But sometimes you get lucky and 9/11 was they got lucky and is – and the Paris thing. The Paris thing is also if the information is not very fully out yet, but it looks like a guy who had set up several other terrorist attacks in Europe, all of which became – were abysmally failures. So finally he got it right tragically and put together this plot, if the current news reporting is correct on that.
Aaron Ross Powell: This incompetency seems odd given – so maybe toppling Sears Tower is really hard but getting a gun and shooting up a lot of people seems to be – I mean just based on the last few years, something that Americans are pretty good at.
John Mueller: Yes.
Aaron Ross Powell: So why – I mean is even that beyond the capacity of these people? If so, why are they so bad at it?
John Mueller: Well, obviously some of these school shootings and so forth have killed far more people and they’re just by kids, than all the terrorist plots. Many of them have visions about getting guns and shooting people. Some of them have actually had experience with guns. Many of them have not. Most of them have angled – they’re really more toward explosives because they think that’s more – I don’t know why. Because it’s much more difficult to do and they also get tied in with the FBI informants. So there’s one guy in Baltimore for example who emailed or posted on Facebook that he was looking on a new jihad and he wanted to have the – he needed help.
So he gets three messages. The first is from somebody telling him to stuff it. The second is somebody trying to convince him not to do it and the third is from an FBI informant who says, “I just happen to have this car bomb in my garage. Maybe we can work together and we can make beautiful terrorist music together,” so they get connected and of course the guy eventually does try to use the car bomb. But does not – but obviously it’s a dud and he gets arrested.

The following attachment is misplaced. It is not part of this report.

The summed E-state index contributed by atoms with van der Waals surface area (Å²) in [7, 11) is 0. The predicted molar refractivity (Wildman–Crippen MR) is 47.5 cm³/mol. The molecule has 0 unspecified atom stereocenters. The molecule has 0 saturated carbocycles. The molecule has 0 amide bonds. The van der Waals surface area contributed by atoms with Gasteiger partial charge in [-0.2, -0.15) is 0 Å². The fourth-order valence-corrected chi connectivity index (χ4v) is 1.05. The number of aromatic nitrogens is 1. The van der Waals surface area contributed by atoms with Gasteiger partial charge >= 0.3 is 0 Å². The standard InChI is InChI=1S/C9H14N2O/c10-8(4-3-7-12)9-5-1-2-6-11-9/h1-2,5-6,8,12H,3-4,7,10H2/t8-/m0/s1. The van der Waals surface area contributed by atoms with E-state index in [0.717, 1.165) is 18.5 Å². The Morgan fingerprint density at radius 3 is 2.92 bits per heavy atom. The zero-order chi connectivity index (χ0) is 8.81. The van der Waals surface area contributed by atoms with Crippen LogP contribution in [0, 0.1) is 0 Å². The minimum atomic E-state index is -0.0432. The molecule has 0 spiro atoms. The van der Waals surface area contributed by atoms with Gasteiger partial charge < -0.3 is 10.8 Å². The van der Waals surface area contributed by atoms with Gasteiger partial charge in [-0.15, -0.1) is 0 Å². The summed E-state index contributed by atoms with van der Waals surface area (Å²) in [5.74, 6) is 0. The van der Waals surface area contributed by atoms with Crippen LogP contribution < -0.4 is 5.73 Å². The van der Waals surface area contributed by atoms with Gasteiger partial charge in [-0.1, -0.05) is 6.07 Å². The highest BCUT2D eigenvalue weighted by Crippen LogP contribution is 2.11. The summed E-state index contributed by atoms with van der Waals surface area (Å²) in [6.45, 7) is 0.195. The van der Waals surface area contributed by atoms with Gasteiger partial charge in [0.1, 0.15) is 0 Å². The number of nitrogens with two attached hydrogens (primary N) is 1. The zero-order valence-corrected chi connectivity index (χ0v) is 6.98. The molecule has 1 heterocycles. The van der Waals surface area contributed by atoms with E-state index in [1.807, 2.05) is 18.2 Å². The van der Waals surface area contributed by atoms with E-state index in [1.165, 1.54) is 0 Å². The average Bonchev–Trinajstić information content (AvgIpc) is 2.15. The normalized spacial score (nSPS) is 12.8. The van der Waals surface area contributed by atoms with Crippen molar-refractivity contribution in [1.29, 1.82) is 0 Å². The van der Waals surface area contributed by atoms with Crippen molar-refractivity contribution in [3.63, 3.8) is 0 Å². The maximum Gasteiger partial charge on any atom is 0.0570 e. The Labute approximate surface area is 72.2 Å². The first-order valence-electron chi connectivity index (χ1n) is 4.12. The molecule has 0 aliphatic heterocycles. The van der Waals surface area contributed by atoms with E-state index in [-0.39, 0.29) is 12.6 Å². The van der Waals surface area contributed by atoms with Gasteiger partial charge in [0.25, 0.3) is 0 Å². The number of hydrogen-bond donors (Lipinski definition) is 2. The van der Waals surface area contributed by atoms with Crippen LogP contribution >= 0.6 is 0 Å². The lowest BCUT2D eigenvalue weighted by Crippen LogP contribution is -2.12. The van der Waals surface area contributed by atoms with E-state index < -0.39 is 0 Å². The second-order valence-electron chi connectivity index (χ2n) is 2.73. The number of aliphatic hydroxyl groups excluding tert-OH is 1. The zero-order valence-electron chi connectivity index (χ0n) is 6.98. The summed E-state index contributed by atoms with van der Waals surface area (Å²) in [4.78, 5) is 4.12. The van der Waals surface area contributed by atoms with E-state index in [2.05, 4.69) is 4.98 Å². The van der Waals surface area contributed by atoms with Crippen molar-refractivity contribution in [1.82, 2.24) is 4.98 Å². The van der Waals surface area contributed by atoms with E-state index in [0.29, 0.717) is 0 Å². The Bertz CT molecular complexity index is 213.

So in that case, you got this guy – it’s funny in a way but it’s also dangerous in the sense this guy really did push the button which he thought would blow up in this case a military recruiting station. So they’re serious in that sense, most of them. But their capacities are limiting and they – he said he never in a million years would have been able to put together a bomb on his own
Aaron Ross Powell: Have the number of threats or plots or stated intention to blow things up gone up as social media use has climbed? So you mentioned this guy just put it out on Facebook asking for help and one of the things that Facebook and Twitter and other social media sites do is make it much easier to broadcast threats, make it much easier to have conversations with other people all over the place. So young men, especially angry young men, often have these rich fantasy lives about their own capacity and these elaborate plans that they’re going to put together and whatever else. So has social media – has it grown with that? What portion of the threats that say the FBI is monitoring are people spouting off on Twitter?
John Mueller: Twitter didn’t even exist – not very long ago. And there have been three or four different studies of this, academic studies, and basically you can include the social media stuff as to the benefit of the police overall. The communication – like this guy in Baltimore. They’re able to pick up people, find people and use the evidence. It must be about third of the cases involve some sort of social media. It doesn’t have to be Facebook. It would be just having a website and frequently they were able to put together and they spout their views, which is perfectly legal obviously to spout your view, but then the implication is maybe they would actually do something and then the FBI follows up.